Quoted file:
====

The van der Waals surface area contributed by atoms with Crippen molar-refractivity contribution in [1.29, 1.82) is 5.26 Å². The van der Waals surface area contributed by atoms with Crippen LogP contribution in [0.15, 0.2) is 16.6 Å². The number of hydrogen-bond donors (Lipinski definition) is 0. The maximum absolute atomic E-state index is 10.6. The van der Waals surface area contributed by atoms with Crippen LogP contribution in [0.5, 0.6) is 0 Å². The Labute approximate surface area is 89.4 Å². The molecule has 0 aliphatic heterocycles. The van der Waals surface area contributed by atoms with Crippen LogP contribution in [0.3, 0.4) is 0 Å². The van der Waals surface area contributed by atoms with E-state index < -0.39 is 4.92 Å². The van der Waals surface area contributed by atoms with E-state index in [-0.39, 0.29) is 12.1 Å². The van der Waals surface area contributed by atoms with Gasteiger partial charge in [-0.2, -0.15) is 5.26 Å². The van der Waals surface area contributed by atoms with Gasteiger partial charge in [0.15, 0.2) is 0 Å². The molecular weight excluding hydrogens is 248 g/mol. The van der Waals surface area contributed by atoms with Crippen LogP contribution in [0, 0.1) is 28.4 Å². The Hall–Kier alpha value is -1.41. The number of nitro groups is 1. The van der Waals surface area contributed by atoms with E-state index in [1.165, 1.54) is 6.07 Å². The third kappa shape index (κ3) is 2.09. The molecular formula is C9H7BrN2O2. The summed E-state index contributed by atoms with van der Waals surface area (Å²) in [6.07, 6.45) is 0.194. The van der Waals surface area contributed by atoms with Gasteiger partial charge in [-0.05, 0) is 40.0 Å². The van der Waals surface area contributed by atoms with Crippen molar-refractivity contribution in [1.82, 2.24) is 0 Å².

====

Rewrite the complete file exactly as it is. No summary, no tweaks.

The van der Waals surface area contributed by atoms with Crippen molar-refractivity contribution in [1.29, 1.82) is 5.26 Å². The van der Waals surface area contributed by atoms with Crippen LogP contribution in [0.15, 0.2) is 16.6 Å². The number of hydrogen-bond donors (Lipinski definition) is 0. The maximum absolute atomic E-state index is 10.6. The van der Waals surface area contributed by atoms with Crippen LogP contribution in [0.5, 0.6) is 0 Å². The Labute approximate surface area is 89.4 Å². The molecule has 0 aliphatic heterocycles. The van der Waals surface area contributed by atoms with Crippen LogP contribution in [0.3, 0.4) is 0 Å². The van der Waals surface area contributed by atoms with E-state index < -0.39 is 4.92 Å². The van der Waals surface area contributed by atoms with E-state index in [-0.39, 0.29) is 12.1 Å². The van der Waals surface area contributed by atoms with Gasteiger partial charge in [-0.2, -0.15) is 5.26 Å². The van der Waals surface area contributed by atoms with Gasteiger partial charge in [0.15, 0.2) is 0 Å². The molecular weight excluding hydrogens is 248 g/mol. The van der Waals surface area contributed by atoms with Crippen LogP contribution in [0, 0.1) is 28.4 Å². The Hall–Kier alpha value is -1.41. The number of nitro groups is 1. The van der Waals surface area contributed by atoms with E-state index in [1.165, 1.54) is 6.07 Å². The third kappa shape index (κ3) is 2.09. The molecular formula is C9H7BrN2O2. The summed E-state index contributed by atoms with van der Waals surface area (Å²) in [6.07, 6.45) is 0.194. The van der Waals surface area contributed by atoms with Gasteiger partial charge in [-0.05, 0) is 40.0 Å². The van der Waals surface area contributed by atoms with Crippen molar-refractivity contribution in [1.82, 2.24) is 0 Å².